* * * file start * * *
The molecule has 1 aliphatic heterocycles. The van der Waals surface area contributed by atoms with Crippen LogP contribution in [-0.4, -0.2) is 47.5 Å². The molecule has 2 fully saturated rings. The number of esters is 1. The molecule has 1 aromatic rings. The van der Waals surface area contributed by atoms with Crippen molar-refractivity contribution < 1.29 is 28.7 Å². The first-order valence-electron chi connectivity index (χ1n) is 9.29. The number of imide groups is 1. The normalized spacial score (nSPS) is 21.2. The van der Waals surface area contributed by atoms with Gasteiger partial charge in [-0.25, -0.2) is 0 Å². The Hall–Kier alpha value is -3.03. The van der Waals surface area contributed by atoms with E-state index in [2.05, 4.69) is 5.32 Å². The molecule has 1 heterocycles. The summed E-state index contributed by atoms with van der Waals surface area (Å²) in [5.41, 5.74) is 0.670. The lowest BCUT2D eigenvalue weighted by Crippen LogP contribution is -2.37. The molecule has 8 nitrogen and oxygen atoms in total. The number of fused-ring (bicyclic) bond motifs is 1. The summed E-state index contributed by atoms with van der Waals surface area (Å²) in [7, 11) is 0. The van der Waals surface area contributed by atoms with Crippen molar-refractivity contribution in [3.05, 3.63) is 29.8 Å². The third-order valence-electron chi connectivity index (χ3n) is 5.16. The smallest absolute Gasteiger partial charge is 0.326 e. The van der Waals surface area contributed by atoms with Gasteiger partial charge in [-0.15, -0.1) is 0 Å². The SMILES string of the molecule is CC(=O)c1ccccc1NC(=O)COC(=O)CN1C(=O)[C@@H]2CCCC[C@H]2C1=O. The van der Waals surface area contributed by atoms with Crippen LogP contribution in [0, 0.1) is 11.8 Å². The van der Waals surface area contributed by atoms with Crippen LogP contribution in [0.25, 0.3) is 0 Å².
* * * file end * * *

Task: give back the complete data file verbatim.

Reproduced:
The molecule has 1 aliphatic heterocycles. The van der Waals surface area contributed by atoms with Crippen LogP contribution in [-0.4, -0.2) is 47.5 Å². The molecule has 2 fully saturated rings. The number of esters is 1. The molecule has 1 aromatic rings. The van der Waals surface area contributed by atoms with Crippen molar-refractivity contribution < 1.29 is 28.7 Å². The first-order valence-electron chi connectivity index (χ1n) is 9.29. The number of imide groups is 1. The normalized spacial score (nSPS) is 21.2. The van der Waals surface area contributed by atoms with Gasteiger partial charge in [-0.25, -0.2) is 0 Å². The Hall–Kier alpha value is -3.03. The van der Waals surface area contributed by atoms with E-state index in [2.05, 4.69) is 5.32 Å². The molecule has 1 heterocycles. The summed E-state index contributed by atoms with van der Waals surface area (Å²) in [5.41, 5.74) is 0.670. The lowest BCUT2D eigenvalue weighted by Crippen LogP contribution is -2.37. The molecule has 8 nitrogen and oxygen atoms in total. The number of fused-ring (bicyclic) bond motifs is 1. The summed E-state index contributed by atoms with van der Waals surface area (Å²) in [7, 11) is 0. The van der Waals surface area contributed by atoms with Crippen molar-refractivity contribution in [3.05, 3.63) is 29.8 Å². The third-order valence-electron chi connectivity index (χ3n) is 5.16. The smallest absolute Gasteiger partial charge is 0.326 e. The van der Waals surface area contributed by atoms with Gasteiger partial charge in [-0.15, -0.1) is 0 Å². The SMILES string of the molecule is CC(=O)c1ccccc1NC(=O)COC(=O)CN1C(=O)[C@@H]2CCCC[C@H]2C1=O. The van der Waals surface area contributed by atoms with Crippen LogP contribution in [0, 0.1) is 11.8 Å². The van der Waals surface area contributed by atoms with Crippen LogP contribution in [0.25, 0.3) is 0 Å².